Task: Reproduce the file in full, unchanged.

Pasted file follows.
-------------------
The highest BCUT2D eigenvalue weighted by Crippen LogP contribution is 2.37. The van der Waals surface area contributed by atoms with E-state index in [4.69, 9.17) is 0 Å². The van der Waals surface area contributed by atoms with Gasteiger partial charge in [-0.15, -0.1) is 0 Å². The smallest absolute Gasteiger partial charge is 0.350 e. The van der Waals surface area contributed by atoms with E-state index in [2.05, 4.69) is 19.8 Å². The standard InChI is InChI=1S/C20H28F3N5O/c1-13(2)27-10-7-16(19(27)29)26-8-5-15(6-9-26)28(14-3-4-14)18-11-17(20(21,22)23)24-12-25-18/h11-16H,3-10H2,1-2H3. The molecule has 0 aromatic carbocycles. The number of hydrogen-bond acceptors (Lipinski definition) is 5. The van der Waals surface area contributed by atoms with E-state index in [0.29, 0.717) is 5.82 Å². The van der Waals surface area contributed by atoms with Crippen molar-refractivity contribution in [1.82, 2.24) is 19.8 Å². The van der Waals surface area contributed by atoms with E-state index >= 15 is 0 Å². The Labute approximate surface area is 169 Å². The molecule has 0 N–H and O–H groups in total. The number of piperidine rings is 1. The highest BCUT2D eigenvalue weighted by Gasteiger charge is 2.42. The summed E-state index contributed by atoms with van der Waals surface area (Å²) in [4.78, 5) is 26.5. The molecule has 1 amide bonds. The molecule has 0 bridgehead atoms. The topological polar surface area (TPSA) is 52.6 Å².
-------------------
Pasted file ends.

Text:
The highest BCUT2D eigenvalue weighted by Crippen LogP contribution is 2.37. The van der Waals surface area contributed by atoms with E-state index in [4.69, 9.17) is 0 Å². The van der Waals surface area contributed by atoms with Gasteiger partial charge in [-0.15, -0.1) is 0 Å². The smallest absolute Gasteiger partial charge is 0.350 e. The van der Waals surface area contributed by atoms with E-state index in [2.05, 4.69) is 19.8 Å². The standard InChI is InChI=1S/C20H28F3N5O/c1-13(2)27-10-7-16(19(27)29)26-8-5-15(6-9-26)28(14-3-4-14)18-11-17(20(21,22)23)24-12-25-18/h11-16H,3-10H2,1-2H3. The molecule has 0 aromatic carbocycles. The number of hydrogen-bond acceptors (Lipinski definition) is 5. The van der Waals surface area contributed by atoms with E-state index in [0.29, 0.717) is 5.82 Å². The van der Waals surface area contributed by atoms with Crippen molar-refractivity contribution in [1.82, 2.24) is 19.8 Å². The van der Waals surface area contributed by atoms with E-state index >= 15 is 0 Å². The Labute approximate surface area is 169 Å². The molecule has 0 N–H and O–H groups in total. The number of piperidine rings is 1. The highest BCUT2D eigenvalue weighted by Gasteiger charge is 2.42. The summed E-state index contributed by atoms with van der Waals surface area (Å²) in [4.78, 5) is 26.5. The molecule has 1 amide bonds. The molecule has 0 bridgehead atoms. The topological polar surface area (TPSA) is 52.6 Å².